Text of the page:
Meeting VMware’s hardware requirements can be a challenging and frustrating process. You can’t use just any hardware...
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with vSphere. You must choose components that are listed in VMware’s Hardware Compatibility Guide.
The Hardware Compatibility Guide lists hardware components -- such as servers, I/O adapters and storage devices -- that are certified to work with vSphere. Hardware that’s not listed may work with vSphere, but there are no guarantees. And VMware will not provide support if it suspects problems related to unlisted hardware.
The complexity of VMware hardware requirements and the possibility that current equipment will not be supported in future vSphere releases may drive companies to Microsoft Hyper-V, which offers better hardware support. This article discusses the problems with vSphere’s hardware requirements and what VMware can do to ease hardware-selection issues for users.
Why VMware hardware requirements are so finicky
VMware vSphere is a true bare-metal hypervisor that installs directly on hardware, without the need for an underlying operating system. As a result, the device drivers must be included in vSphere for it to support certain hardware, and they are specifically adapted for the VMkernel. If there isn’t a driver for a certain hardware device, it won’t work with vSphere.
On the other hand, Hyper-V relies on the underlying Windows OS for device drivers, so any hardware device with a Windows device driver -- which means just about everything -- will work with Hyper-V.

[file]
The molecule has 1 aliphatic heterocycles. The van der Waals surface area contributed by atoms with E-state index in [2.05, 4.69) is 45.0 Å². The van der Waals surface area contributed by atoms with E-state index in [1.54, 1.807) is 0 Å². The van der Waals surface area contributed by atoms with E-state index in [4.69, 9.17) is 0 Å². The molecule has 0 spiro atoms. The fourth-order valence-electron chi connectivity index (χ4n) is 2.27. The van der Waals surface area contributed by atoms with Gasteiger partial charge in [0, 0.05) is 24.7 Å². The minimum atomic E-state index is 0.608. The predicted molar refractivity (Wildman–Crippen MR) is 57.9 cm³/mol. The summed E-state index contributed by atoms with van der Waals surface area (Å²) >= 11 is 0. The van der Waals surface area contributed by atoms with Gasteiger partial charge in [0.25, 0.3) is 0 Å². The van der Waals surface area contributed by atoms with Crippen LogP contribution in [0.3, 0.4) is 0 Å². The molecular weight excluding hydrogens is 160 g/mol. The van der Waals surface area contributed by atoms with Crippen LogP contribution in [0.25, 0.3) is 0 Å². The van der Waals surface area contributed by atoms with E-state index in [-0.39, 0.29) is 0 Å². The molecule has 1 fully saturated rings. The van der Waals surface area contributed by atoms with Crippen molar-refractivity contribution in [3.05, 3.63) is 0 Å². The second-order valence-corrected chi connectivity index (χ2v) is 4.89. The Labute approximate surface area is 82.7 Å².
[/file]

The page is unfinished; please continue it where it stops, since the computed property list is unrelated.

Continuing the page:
Problems with VMware’s hardware requirements
The purpose of VMware’s Hardware Compatibility Guide is to provide a comprehensive list of hardware requirements for customers. Hardware vendors must follow a certification process to have their products added to the guide.
Most vendors take the time to certify a majority of their new hardware. After all, if their hardware isn’t in the guide, customers may choose another vendor’s hardware that’s listed instead. That said, most vendors don’t certify all their hardware.
Take servers, for example. Most hardware vendors certify only expensive models, forcing customers to buy more costly servers. This strategy in particular could drive small and medium-sized businesses to Hyper-V, because they typically have limited IT budgets.
Vendors claim that they don’t waste their time certifying lower-end hardware because there is less demand for cheaper vSphere servers. But it would be nice to have lower-cost options, and it shouldn’t take much time and effort to certify a few additional server models.
CPU requirements and future support
The strict VMware Fault Tolerance (FT) CPU requirements also cause problems. Even if a server is listed in the compatibility guide and has a Fault Tolerance-compatible CPU, the vendor must specifically certify the server for Fault Tolerance. Otherwise, VMware won’t support it.